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As Idaho prepares to execute Thomas Creech, opponents rally against the death penalty

Opponents of the death penalty gathered on the steps of the Capitol to protest the upcoming execution of Thomas Creech by the State of Idaho
Julie Luchetta
/
Boise State Public Radio
Opponents of the death penalty gathered on the steps of the Capitol to protest the upcoming execution of Thomas Creech by the State of Idaho

Idaho is scheduled to execute Thomas Creech, its longest serving death row inmate, on Wednesday morning after years of legal back and forth.

On Tuesday, opponents of the death penalty gathered in front of the Capitol to protest Creech’s execution and deliver a petition asking Gov. Brad Little to spare his life.

About a dozen people stood on the steps of the capitol with signs reading “Thou shall not kill,” “Life is precious” and “Remember the victim but not with more killing,” while speakers took turn at a microphone.

ACLU Director Leo Morales said the death penalty was inhumane and the U.S. is one of the last Western countries still executing inmates, alongside other governments in China, Saudi Arabia and Iran.

“It is time to evolve our standards of human decency and do away with cruel and unusual punishment,” he said.

United Methodist Reverend Karen Hernandez spoke to the silent crowd, saying Creech was made in the image and likeness of God.

“Life is a gift and blessing from our creator. Life is not ours to take or to end,” she said. “Even when it's all gussied up with legal justifications and very real grief and righteous anger.”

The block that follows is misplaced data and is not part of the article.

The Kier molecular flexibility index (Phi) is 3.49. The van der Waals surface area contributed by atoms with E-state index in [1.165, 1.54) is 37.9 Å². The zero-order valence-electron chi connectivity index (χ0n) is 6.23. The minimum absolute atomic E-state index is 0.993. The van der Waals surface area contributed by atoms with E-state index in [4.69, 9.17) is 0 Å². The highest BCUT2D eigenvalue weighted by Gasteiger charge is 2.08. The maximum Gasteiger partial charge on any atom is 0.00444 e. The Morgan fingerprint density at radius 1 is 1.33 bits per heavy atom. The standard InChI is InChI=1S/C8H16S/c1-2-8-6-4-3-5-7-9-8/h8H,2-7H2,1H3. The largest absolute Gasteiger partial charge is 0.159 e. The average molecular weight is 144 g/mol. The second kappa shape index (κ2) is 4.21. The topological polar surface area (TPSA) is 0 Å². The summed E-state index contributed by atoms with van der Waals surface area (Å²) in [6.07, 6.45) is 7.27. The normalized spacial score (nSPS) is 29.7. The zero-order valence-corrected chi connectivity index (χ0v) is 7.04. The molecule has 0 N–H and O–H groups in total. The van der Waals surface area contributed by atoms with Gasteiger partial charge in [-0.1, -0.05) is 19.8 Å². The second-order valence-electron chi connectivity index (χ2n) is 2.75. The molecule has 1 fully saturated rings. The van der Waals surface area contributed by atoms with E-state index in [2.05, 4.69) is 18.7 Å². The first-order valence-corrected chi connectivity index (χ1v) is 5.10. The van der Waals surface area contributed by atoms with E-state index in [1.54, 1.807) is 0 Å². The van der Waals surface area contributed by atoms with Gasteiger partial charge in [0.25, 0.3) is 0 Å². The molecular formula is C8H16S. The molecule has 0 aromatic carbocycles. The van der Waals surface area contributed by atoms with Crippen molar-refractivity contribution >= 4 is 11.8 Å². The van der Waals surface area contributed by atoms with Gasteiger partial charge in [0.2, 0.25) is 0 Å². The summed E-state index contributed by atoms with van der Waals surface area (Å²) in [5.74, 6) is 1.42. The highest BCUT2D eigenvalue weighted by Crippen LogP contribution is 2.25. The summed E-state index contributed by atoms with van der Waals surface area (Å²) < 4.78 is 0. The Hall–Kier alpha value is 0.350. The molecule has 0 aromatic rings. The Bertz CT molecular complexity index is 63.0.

She said she believed in accountability and punishment but said “the death penalty is still murder.”

The group then delivered a petition with 7,000 signatures to the office of the Governor asking for the execution to be halted, a move Little said in a January press release he has no intention of making.

Thomas Creech is sitting on what appears to be the lower bunk bed in a cell. Next to him is a guitar and personal belongings leaning against the wall. He is looking directly at the camera. He is wearing a red t-shirt, grey pants and slippers. Date unknown.
Death Penalty Action
Thomas Creech, Idaho's longest serving death row inmate, is set to be killed by the state on Wednesday February 28th after years of legal back and forth.

Director of the advocacy group Death Penalty Action Abraham Borowitz has been touring the state in the week leading to the execution to speak out against killing Creech. He said the people who oppose the execution come from all walks of life.

“The problem is that none of these voices seem to matter. It's on autoplay, and the only place it can be stopped at this point is in the courts,” he said. “We don't need executions to be safe and to hold dangerous offenders accountable,” he added, calling them governmental overreach.

Religious leaders, advocates and community leaders also plan to protest in front of the prison and the state Capitol on Wednesday. Bonowitz said churches are invited to ring their bells at the time of the scheduled execution.

“This is a way for the community to express itself and to say out loud, ‘we oppose the death penalty’,” he said. “It's being done in your name and in the name of the taxpayers. And people should be aware.”

Julie Luchetta
/
Boise State Public Radio

In a press release, Little said he had “zero intention of taking any action that would halt or delay Creech’s execution,” adding Creech’s sentence was lawful and just.

“Justice has been delayed long enough,” he said.

Creech was sentenced to death for killing an inmate in 1981 while serving time for a 1974 double murder. While in custody, he confessed to several other killings and authorities have linked him to murders in multiple states.

His execution by lethal injection is set to take place at 10 a.m. Wednesday.

As of Tuesday night, his defense team still had several appeals pending in state and federal courts.

As the Canyon County reporter, I cover the Latina/o/x communities and agricultural hub of the Treasure Valley. I’m super invested in local journalism and social equity, and very grateful to be working in Idaho.

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